First responders take interactive approach to mental health awareness training

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HANCOCK COUNTY, Ind. - After seeing a huge spike in mental illness calls over the last few years, officials in Hancock County are taking a new approach to training first responders.

This week, dozens of officers, fire fighters, jail commanders and dispatchers are taking part in Crisis Intervention Training (CIT) and getting advanced certification to help those with mental illnesses.

On Wednesday, more than 20 officials participated in a role playing simulation exercise called deescalation.

Officers pretended to respond to a call at a gas station for a barefoot woman, pacing, talking to herself and scaring customers. The woman in the exercise had schizophrenia. Officers had to convince her to go to the hospital.

The training is part of helping officers feel comfortable dealing with a variety of mental illnesses and disorders in real-life situations. Those include Alzheimer’s, schizophrenia, bi-polar and addiction.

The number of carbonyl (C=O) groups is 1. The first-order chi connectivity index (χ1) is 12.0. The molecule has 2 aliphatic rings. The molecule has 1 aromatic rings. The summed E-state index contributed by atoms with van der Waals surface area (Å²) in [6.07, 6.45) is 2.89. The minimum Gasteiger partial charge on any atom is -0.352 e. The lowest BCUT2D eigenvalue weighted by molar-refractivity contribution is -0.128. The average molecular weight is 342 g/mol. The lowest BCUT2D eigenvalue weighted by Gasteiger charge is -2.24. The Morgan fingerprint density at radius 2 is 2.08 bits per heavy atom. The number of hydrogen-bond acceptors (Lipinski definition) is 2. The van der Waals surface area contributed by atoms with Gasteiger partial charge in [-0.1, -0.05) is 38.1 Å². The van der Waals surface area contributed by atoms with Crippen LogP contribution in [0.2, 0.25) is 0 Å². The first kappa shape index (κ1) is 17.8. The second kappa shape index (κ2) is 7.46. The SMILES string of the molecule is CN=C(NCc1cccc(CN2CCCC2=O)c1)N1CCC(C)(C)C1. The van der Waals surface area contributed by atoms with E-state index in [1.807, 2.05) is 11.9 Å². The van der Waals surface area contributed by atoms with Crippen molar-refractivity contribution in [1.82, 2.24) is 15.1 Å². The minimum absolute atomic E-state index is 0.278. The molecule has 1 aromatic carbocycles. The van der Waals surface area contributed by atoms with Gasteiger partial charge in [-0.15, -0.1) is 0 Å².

"Almost every day, every minute, I turn on the radio when I’m out driving around, I hear another officer getting dispatched to a mental health crisis," explained Greenfield Police Department Deputy Chief Matt Holland.

The increase in calls for service for mentally ill has presented a unique challenge for dispatchers, officers, fire fighters, EMS and jailers. Health professionals like Amanda Everidge with Hancock Regional Hospital said the training will also help people in the community better connect with and trust emergency officials.

"We look at providing a wide variety of information, really touching on all mental illness in the capacity we can, where we talk about adults, children and elderly," Everidge said.

Since Indiana does not have designated mental health facilities, the goal is to get people the help they need, rather than sending them to jail.

"Our jails now are currently the new mental health facilities," said Hancock County Sheriff's Office Sgt. Bridget Foy.

Beyond the more than 30 hour classroom training, officials will also spend time in the hospital setting, learning where patients go after they transport them.

More than 20 officers and first responders will graduate on Friday. More training is planned for other sessions during the year.

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